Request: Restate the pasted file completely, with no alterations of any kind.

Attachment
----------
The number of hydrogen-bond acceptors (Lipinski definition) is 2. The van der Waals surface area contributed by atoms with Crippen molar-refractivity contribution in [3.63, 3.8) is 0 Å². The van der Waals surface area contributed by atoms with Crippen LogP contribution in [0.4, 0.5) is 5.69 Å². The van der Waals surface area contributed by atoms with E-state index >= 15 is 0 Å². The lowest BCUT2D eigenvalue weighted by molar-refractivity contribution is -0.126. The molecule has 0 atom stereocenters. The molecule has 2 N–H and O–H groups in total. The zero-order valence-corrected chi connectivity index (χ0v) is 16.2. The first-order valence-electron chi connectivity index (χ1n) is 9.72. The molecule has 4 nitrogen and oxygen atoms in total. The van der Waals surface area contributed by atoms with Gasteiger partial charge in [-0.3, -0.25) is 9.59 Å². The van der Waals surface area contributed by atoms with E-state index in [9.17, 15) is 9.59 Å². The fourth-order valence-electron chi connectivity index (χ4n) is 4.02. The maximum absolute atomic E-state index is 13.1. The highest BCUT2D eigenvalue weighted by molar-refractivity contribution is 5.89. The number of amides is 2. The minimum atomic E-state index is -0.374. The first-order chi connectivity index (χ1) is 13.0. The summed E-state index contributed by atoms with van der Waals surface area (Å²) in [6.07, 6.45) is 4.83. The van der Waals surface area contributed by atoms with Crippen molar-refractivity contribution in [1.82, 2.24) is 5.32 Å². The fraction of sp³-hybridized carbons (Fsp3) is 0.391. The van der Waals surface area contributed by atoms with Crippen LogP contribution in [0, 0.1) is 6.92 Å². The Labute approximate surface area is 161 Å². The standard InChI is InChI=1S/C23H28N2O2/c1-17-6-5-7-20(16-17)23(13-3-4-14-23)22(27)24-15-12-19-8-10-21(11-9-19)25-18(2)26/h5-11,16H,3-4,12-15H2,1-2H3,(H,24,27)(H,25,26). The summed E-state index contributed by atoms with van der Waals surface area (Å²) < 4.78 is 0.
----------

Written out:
The number of hydrogen-bond acceptors (Lipinski definition) is 2. The van der Waals surface area contributed by atoms with Crippen molar-refractivity contribution in [3.63, 3.8) is 0 Å². The van der Waals surface area contributed by atoms with Crippen LogP contribution in [0.4, 0.5) is 5.69 Å². The van der Waals surface area contributed by atoms with E-state index >= 15 is 0 Å². The lowest BCUT2D eigenvalue weighted by molar-refractivity contribution is -0.126. The molecule has 0 atom stereocenters. The molecule has 2 N–H and O–H groups in total. The zero-order valence-corrected chi connectivity index (χ0v) is 16.2. The first-order valence-electron chi connectivity index (χ1n) is 9.72. The molecule has 4 nitrogen and oxygen atoms in total. The van der Waals surface area contributed by atoms with Gasteiger partial charge in [-0.3, -0.25) is 9.59 Å². The van der Waals surface area contributed by atoms with E-state index in [9.17, 15) is 9.59 Å². The fourth-order valence-electron chi connectivity index (χ4n) is 4.02. The maximum absolute atomic E-state index is 13.1. The highest BCUT2D eigenvalue weighted by molar-refractivity contribution is 5.89. The number of amides is 2. The minimum atomic E-state index is -0.374. The first-order chi connectivity index (χ1) is 13.0. The summed E-state index contributed by atoms with van der Waals surface area (Å²) in [6.07, 6.45) is 4.83. The van der Waals surface area contributed by atoms with Crippen molar-refractivity contribution in [1.82, 2.24) is 5.32 Å². The fraction of sp³-hybridized carbons (Fsp3) is 0.391. The van der Waals surface area contributed by atoms with Crippen LogP contribution in [0, 0.1) is 6.92 Å². The Labute approximate surface area is 161 Å². The standard InChI is InChI=1S/C23H28N2O2/c1-17-6-5-7-20(16-17)23(13-3-4-14-23)22(27)24-15-12-19-8-10-21(11-9-19)25-18(2)26/h5-11,16H,3-4,12-15H2,1-2H3,(H,24,27)(H,25,26). The summed E-state index contributed by atoms with van der Waals surface area (Å²) < 4.78 is 0.